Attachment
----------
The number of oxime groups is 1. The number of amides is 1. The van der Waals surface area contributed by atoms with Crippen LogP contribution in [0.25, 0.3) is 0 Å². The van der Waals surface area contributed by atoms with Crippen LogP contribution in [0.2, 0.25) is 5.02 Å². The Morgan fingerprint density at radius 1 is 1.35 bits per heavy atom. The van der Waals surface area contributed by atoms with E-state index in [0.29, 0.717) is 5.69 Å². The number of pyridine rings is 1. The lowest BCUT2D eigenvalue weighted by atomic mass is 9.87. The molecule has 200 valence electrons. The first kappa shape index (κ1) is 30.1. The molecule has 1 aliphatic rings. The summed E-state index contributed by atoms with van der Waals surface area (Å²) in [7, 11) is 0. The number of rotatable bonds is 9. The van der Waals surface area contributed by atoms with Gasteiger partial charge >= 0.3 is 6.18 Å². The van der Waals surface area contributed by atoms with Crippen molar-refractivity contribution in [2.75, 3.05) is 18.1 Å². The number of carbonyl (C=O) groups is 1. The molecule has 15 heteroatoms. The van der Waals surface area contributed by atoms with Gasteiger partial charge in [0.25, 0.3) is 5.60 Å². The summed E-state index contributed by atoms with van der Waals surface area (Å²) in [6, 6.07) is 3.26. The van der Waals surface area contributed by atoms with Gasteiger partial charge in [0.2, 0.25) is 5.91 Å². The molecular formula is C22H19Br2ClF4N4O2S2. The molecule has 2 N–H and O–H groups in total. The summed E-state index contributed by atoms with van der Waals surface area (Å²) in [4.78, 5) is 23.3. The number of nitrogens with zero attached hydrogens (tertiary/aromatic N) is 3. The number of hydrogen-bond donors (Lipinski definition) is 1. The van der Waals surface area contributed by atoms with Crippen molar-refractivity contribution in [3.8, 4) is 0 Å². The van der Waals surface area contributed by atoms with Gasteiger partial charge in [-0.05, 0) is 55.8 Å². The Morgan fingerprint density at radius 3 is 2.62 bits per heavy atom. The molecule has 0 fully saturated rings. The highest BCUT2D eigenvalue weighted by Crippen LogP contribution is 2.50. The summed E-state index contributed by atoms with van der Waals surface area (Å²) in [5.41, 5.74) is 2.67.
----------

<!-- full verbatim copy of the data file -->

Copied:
The number of oxime groups is 1. The number of amides is 1. The van der Waals surface area contributed by atoms with Crippen LogP contribution in [0.25, 0.3) is 0 Å². The van der Waals surface area contributed by atoms with Crippen LogP contribution in [0.2, 0.25) is 5.02 Å². The Morgan fingerprint density at radius 1 is 1.35 bits per heavy atom. The van der Waals surface area contributed by atoms with E-state index in [0.29, 0.717) is 5.69 Å². The number of pyridine rings is 1. The lowest BCUT2D eigenvalue weighted by atomic mass is 9.87. The molecule has 200 valence electrons. The first kappa shape index (κ1) is 30.1. The molecule has 1 aliphatic rings. The summed E-state index contributed by atoms with van der Waals surface area (Å²) in [7, 11) is 0. The number of rotatable bonds is 9. The van der Waals surface area contributed by atoms with Gasteiger partial charge >= 0.3 is 6.18 Å². The van der Waals surface area contributed by atoms with Crippen molar-refractivity contribution in [2.75, 3.05) is 18.1 Å². The number of carbonyl (C=O) groups is 1. The molecule has 15 heteroatoms. The van der Waals surface area contributed by atoms with Gasteiger partial charge in [0.25, 0.3) is 5.60 Å². The summed E-state index contributed by atoms with van der Waals surface area (Å²) in [6, 6.07) is 3.26. The van der Waals surface area contributed by atoms with Gasteiger partial charge in [0.2, 0.25) is 5.91 Å². The molecular formula is C22H19Br2ClF4N4O2S2. The molecule has 2 N–H and O–H groups in total. The summed E-state index contributed by atoms with van der Waals surface area (Å²) in [4.78, 5) is 23.3. The number of nitrogens with zero attached hydrogens (tertiary/aromatic N) is 3. The number of hydrogen-bond donors (Lipinski definition) is 1. The van der Waals surface area contributed by atoms with Crippen molar-refractivity contribution in [3.8, 4) is 0 Å². The van der Waals surface area contributed by atoms with Gasteiger partial charge in [-0.05, 0) is 55.8 Å². The Morgan fingerprint density at radius 3 is 2.62 bits per heavy atom. The molecule has 0 fully saturated rings. The highest BCUT2D eigenvalue weighted by Crippen LogP contribution is 2.50. The summed E-state index contributed by atoms with van der Waals surface area (Å²) in [5.41, 5.74) is 2.67.